About 30,000 hockey fans jammed SNP Square to see Slovakia lose an exciting gold medal match to the Czechs.
The team's surprise success sparked celebrations around the country among Slovaks of every walk of life. Soňa Szomolányi, the head of Comenius University's political science department, said that Slovakia's triumph represented an unprecedented national success which had united the citizenry and boosted the country's morale to a level healthier than at any other time in recent history.
"Finally something positive has happened in connection with Slovakia," she said. "This success has been tremendously helpful in building national pride - it reminds me of how the Austrians built their sense of national identity through the gold medal triumphs of their skiers in the 1950's."
Róbert Fico, the head of the most popular non-parliamentary party Smer ('direction'), admitted that hockey fever had even gripped parliament, as MPs banded together to pass initiatives at breakneck pace on the day the country was scheduled to play Finland in the quarter finals.
On May 12 in a four hour session from 9:00 till 13:00, parliament voted on 58 laws and procedural matters without a break, then knocked off early in time for the 14:30 start of the Slovakia-Finland match, even though the session was slated to last until 16:00. Asked if MPs had been in a hurry to catch the game, said: "It's tough to say, but it would be natural. The entire nation was watching the game, and deputies are no different [where sports and patriotism are concerned]."
The excitement over the silver was heightened by the feeling that Slovakia, which had never finished higher than eighth in the World Championships let alone win a medal, had established itself as an international contender. Long in the shadow of their former national partner the Czech Republic, which won Olympic Gold in 1998 and the World Championships last year, Team Slovakia members and supporters were unable to contain their delight at finally having cause for optimism.
"We made a huge historical step forward and the feeling is truly super," said Igor Němeček, the manager of the Slovak Ice Hockey Federation. "Everything is now possible and we can maintain this success in the future if the stars are properly aligned for us. Now we are focusing on the 2002 Olympic Games - we believe that we can scale new heights in Slovak history."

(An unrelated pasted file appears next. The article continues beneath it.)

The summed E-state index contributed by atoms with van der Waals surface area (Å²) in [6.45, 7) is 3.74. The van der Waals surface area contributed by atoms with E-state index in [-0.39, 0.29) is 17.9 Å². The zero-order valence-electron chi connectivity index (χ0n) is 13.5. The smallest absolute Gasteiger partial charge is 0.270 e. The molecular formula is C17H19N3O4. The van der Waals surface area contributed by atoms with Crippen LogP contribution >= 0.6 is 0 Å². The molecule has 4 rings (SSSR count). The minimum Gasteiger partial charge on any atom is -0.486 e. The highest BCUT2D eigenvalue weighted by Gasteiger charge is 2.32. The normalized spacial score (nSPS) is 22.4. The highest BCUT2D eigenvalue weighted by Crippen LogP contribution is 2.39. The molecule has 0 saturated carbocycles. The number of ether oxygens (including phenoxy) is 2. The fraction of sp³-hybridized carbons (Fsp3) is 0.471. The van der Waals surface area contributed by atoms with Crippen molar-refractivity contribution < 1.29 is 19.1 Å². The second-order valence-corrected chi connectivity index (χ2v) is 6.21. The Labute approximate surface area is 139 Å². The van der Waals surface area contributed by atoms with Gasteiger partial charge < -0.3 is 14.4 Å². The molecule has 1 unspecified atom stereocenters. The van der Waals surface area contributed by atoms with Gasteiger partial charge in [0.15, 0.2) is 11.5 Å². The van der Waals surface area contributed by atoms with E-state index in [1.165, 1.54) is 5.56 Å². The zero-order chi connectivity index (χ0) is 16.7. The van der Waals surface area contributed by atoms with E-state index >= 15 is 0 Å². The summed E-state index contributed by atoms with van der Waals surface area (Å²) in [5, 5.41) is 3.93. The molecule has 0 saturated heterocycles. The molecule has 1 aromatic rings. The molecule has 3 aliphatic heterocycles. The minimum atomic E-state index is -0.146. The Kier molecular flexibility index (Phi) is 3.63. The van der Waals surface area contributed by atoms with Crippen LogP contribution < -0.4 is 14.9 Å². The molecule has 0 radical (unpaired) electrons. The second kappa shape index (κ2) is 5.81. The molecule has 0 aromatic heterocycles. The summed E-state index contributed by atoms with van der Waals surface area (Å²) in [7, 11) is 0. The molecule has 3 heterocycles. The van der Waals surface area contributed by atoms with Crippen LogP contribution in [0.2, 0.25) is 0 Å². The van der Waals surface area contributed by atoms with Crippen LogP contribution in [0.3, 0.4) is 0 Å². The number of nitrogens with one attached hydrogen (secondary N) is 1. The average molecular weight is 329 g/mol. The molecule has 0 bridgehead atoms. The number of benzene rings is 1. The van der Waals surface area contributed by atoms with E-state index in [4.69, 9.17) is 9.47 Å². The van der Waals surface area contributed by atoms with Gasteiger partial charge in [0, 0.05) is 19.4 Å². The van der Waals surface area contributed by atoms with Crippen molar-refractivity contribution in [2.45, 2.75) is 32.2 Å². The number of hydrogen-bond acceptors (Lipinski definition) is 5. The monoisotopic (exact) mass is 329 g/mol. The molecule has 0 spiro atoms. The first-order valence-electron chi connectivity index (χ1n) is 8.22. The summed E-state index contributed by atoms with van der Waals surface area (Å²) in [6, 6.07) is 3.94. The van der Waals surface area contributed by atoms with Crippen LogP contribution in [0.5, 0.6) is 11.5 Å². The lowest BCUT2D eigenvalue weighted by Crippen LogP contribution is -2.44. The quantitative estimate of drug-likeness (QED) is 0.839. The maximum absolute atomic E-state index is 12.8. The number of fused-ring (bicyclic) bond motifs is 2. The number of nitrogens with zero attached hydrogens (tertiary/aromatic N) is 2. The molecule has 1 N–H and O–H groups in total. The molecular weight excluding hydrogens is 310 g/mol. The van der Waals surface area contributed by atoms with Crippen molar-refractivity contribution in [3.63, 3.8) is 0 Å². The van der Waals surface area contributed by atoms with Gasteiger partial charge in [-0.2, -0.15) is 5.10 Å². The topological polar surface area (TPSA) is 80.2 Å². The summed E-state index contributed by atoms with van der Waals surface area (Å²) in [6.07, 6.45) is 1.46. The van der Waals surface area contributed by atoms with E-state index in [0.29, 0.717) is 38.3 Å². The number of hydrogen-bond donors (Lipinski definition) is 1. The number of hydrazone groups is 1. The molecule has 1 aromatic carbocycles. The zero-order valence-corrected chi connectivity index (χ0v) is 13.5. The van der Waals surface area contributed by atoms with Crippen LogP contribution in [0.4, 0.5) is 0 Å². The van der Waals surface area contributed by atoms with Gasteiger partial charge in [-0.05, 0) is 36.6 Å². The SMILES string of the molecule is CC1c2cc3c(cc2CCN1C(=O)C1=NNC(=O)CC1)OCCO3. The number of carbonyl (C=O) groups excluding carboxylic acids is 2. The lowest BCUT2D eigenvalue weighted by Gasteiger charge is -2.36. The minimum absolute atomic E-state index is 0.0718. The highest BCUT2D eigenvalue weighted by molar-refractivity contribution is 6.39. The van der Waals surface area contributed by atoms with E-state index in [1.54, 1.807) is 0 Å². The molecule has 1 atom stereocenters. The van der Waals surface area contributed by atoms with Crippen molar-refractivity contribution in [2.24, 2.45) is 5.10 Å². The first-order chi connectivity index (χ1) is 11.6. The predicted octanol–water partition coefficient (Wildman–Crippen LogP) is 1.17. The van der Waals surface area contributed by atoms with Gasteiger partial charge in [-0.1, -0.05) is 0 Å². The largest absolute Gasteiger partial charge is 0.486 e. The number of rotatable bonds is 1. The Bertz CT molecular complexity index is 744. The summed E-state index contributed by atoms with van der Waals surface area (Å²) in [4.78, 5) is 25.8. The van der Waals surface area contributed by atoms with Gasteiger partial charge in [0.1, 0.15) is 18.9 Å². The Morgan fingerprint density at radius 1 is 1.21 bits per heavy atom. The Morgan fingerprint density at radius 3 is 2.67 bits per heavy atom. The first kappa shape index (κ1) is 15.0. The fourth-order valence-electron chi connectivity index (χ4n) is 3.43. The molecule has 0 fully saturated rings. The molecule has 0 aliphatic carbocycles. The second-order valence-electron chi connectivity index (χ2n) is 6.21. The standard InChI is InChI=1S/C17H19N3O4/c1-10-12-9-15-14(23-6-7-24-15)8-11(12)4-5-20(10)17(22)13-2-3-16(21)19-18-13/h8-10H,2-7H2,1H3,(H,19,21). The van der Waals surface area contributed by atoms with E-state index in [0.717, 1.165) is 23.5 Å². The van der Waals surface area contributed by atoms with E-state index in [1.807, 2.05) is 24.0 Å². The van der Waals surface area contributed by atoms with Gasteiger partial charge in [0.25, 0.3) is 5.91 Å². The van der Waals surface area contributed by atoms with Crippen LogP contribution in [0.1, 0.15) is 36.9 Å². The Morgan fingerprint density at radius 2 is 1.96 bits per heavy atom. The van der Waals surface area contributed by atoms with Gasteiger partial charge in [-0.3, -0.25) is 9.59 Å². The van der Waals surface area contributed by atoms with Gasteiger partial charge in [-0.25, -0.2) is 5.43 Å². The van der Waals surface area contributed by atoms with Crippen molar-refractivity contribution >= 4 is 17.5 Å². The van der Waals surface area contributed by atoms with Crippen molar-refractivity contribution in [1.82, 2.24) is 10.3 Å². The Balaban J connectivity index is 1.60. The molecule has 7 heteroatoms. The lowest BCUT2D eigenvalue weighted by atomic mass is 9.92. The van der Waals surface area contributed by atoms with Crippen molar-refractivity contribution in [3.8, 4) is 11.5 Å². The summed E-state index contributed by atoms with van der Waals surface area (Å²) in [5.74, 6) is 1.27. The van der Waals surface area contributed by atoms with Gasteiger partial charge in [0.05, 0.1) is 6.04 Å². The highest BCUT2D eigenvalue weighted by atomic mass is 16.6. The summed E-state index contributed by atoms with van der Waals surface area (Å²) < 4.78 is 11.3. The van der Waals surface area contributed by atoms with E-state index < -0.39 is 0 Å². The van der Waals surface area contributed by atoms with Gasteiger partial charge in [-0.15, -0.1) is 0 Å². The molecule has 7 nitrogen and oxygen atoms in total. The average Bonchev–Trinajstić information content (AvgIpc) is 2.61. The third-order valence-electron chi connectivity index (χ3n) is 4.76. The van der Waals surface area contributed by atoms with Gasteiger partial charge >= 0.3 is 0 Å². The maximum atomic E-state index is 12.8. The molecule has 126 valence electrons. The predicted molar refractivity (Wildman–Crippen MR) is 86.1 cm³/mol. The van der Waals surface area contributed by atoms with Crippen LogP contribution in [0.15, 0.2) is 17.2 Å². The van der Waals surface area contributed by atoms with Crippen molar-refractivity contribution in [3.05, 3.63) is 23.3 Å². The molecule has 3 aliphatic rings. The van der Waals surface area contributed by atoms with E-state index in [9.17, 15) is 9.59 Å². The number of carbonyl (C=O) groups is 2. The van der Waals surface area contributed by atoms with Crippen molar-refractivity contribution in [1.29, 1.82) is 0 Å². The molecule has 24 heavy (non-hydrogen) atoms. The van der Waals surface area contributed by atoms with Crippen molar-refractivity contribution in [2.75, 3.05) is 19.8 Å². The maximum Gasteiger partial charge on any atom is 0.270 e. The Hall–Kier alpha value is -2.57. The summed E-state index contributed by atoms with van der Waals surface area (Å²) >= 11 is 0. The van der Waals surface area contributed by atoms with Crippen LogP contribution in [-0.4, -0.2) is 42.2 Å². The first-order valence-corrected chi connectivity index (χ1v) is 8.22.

As the party on SNP námestie continued with an impressive fireworks show over the Old Town at 3:00 in the morning, perhaps the only feeling casting a damper on people's mood was the question 'what if?'
Given that NHL star Miroslav Šatan, the tournament's leading scorer, pulled the squad to within a goal of the Czechs in the 58th minute, people asked, what if a jittery Slovakia had not surrendered a three goal lead in the first period? And what if more of Slovakia's NHLers - such as Ziggy Pálffy, Jozef Štumpel and Peter Bondra - had suited up?
Bondra, for his part, told The Slovak Spectator on May 17 that a roster spot had been saved for him, but that a nagging shoulder injury prevented him from joining the club at the championships held in St. Petersburg, Russia. "You know, every one of us [Slovaks in the NHL] would like to play, but it's tough after an exhausting season and you have injuries. It's understandable why some players decide not to play," Bondra said. "Also, it's not really fair to the players who play for the team all year long [since national team members have to be bumped from the roster to make room for NHL players]."
"But I'll definitely play next year," he added. "I'll always support my country."
Bondra's resolve may result in an even bigger Slovak celebration next year. But until dreams of gold are realised, the silver medal in the World Championships will remain a proud and unifying moment for all Slovaks. As 22 year-old Katka Kamiáčová said while dancing after the game on SNP námestie with an empty bottle of champagne and a toothy smile, "Slovakia is not yet golden, but we are now silver!"
Additional reporting by Tom Nicholson and Peter Barecz